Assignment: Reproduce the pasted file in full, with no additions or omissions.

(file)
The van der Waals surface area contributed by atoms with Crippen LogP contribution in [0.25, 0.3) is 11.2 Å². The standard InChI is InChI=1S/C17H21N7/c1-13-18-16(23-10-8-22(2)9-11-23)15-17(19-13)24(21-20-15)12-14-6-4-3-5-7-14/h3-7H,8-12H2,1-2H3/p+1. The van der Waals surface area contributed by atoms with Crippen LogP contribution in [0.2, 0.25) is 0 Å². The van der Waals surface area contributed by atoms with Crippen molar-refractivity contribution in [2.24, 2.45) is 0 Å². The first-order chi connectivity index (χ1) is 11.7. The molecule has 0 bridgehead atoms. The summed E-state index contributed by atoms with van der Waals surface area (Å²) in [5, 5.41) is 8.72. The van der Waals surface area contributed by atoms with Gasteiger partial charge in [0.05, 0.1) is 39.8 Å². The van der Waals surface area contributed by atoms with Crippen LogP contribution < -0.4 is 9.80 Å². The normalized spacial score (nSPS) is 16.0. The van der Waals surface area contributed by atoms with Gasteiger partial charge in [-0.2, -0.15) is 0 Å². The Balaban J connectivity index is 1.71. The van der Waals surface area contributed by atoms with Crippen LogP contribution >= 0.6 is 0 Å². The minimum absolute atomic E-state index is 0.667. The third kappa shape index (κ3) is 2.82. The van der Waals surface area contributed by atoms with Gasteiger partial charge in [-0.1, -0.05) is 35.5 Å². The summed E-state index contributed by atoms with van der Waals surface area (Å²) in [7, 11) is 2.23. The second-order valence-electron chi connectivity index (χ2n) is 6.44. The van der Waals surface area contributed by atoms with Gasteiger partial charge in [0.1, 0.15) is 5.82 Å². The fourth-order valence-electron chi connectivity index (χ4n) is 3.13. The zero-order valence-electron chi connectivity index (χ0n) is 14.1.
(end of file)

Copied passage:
The van der Waals surface area contributed by atoms with Crippen LogP contribution in [0.25, 0.3) is 11.2 Å². The standard InChI is InChI=1S/C17H21N7/c1-13-18-16(23-10-8-22(2)9-11-23)15-17(19-13)24(21-20-15)12-14-6-4-3-5-7-14/h3-7H,8-12H2,1-2H3/p+1. The van der Waals surface area contributed by atoms with Crippen LogP contribution in [0.2, 0.25) is 0 Å². The van der Waals surface area contributed by atoms with Crippen molar-refractivity contribution in [2.24, 2.45) is 0 Å². The first-order chi connectivity index (χ1) is 11.7. The molecule has 0 bridgehead atoms. The summed E-state index contributed by atoms with van der Waals surface area (Å²) in [5, 5.41) is 8.72. The van der Waals surface area contributed by atoms with Gasteiger partial charge in [0.05, 0.1) is 39.8 Å². The van der Waals surface area contributed by atoms with Crippen LogP contribution < -0.4 is 9.80 Å². The normalized spacial score (nSPS) is 16.0. The van der Waals surface area contributed by atoms with Gasteiger partial charge in [-0.2, -0.15) is 0 Å². The Balaban J connectivity index is 1.71. The van der Waals surface area contributed by atoms with Crippen LogP contribution >= 0.6 is 0 Å². The minimum absolute atomic E-state index is 0.667. The third kappa shape index (κ3) is 2.82. The van der Waals surface area contributed by atoms with Gasteiger partial charge in [-0.1, -0.05) is 35.5 Å². The summed E-state index contributed by atoms with van der Waals surface area (Å²) in [7, 11) is 2.23. The second-order valence-electron chi connectivity index (χ2n) is 6.44. The van der Waals surface area contributed by atoms with Gasteiger partial charge in [0.1, 0.15) is 5.82 Å². The fourth-order valence-electron chi connectivity index (χ4n) is 3.13. The zero-order valence-electron chi connectivity index (χ0n) is 14.1.